x Abu Dhabi, UAESunday 23 July 2017

Ask Ali: patriotic duties

How to treat the Quran and our nation's flag with the respect they are due.

Dear Ali: I'm either late or early with this, depending on your point of view, but I have a question about Ramadan in the UAE. During the holy month, I noticed some department stores, notably LuLu, playing the Holy Quran over the speaker system. I really don't like this. I find it to be an insult to the Quran and to the Prophet Mohammed (PBUH). Usually people pay no attention to the Quran as they shop. This is disrespectful as Muslims should give full attention to the Quran when it is being recited aloud.

IS, Abu Dhabi

 

Dear IS: There are different views about this issue. It is all about the store's intention, brother.

The Holy Quran is recited every day - that's right, every day of the year, not just during Ramadan - at most of the local co-operative societies, such as the Jameyat AD Society and the Abu Dhabi Cooperative Society, whether here in Abu Dhabi or in Al Ain or Bani Yas. It's their policy, which I think is great because it's preferable to music.

I remember when such stores used to play music, and people wanted that to stop and instead the Quran to be recited. Some people, such as you, do not believe this to be right.

In terms of LuLu, again it's about intentions. The Quran being played during Ramadan is not a bad idea at all, in my opinion. It is a lot better than disrespecting all Muslims who shop there while fasting by playing music.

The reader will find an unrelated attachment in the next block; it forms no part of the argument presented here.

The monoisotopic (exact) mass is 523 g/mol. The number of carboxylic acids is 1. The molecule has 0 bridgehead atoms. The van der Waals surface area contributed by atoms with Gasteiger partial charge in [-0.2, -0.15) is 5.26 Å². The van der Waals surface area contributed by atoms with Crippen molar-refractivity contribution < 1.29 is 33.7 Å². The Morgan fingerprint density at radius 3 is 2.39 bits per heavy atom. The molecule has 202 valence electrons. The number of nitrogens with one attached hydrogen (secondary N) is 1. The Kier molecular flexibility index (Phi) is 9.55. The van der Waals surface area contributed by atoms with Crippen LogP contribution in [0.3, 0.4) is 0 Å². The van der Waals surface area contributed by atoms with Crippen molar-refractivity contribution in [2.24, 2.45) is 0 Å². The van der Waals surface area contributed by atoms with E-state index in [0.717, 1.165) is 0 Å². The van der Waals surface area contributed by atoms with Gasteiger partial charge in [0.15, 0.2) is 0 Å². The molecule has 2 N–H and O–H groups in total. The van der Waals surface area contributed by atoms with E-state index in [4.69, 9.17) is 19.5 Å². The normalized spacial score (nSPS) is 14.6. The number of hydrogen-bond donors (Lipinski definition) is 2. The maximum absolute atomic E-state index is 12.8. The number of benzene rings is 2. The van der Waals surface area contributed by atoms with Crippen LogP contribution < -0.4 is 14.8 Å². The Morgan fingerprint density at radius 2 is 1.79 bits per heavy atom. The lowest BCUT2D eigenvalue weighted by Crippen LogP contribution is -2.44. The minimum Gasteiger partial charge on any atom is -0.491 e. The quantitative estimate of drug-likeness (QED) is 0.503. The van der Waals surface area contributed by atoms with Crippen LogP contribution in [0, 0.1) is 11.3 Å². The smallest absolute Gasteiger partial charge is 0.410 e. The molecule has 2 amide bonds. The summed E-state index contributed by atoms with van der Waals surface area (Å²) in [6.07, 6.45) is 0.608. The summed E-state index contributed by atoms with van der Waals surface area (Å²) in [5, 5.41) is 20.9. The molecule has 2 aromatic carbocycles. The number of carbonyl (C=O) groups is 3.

Still, I encourage you to reach out to the Islamic department at the Awqaf ministry, www.amaf.gov.ae. They will be more than happy to listen to your concerns.

Alhamdulillah last year's Ramadan was very light, as I hope this year's will be, and many people embraced it. But I must point out that we are living through a difficult time for our faith. The Prophet Mohammed (PBUH) said: "There will be a time when the Muslim will be holding onto his faith as if he is holding onto a hot charcoal."

Indeed, it can be a challenge to practise our religion every day, but the rewards make it all worthwhile as we protect ourselves from temptation.

 

Dear Ali: I have a business idea that involves the UAE flag. It would be used in an appropriate and respectful manner. But is there any permission or approval I must seek in order to reproduce the UAE flag as part of my business proposal?

PR, Abu Dhabi

 

Dear PR: Because this is still a business idea and not yet reality, it is private and only people interested in your idea will be viewing the flag, so you won't need any official approval.

Once you reveal your plans to an Emirati, I'm pretty sure you will be able to tell whether it's something you should pursue by his or her reaction. Get a local's opinion and feedback before working further on your idea, so at least you will be aware of what the local response might be like, be it positive or negative. Then you can better gauge whether using our national flag would be a wise business decision and if it will be a commercial success.

After the idea is approved by Emirati friends, colleagues or experts you will be in a better position to approach the chamber of commerce to license the product or whatever this business idea is. They will share their opinions with you and even help put you on the right track to making money.

 

Language lesson

Arabic: ezba

English: farm

The ezba is an important part of our country for many Emiratis. It is a place for family getaways and somewhere to have fun with your friends and relatives out in nature, where animals such as goats, sheep and camels are tended. "Ana rayeh el ezba" is how you say "I am going to the farm" in Arabic.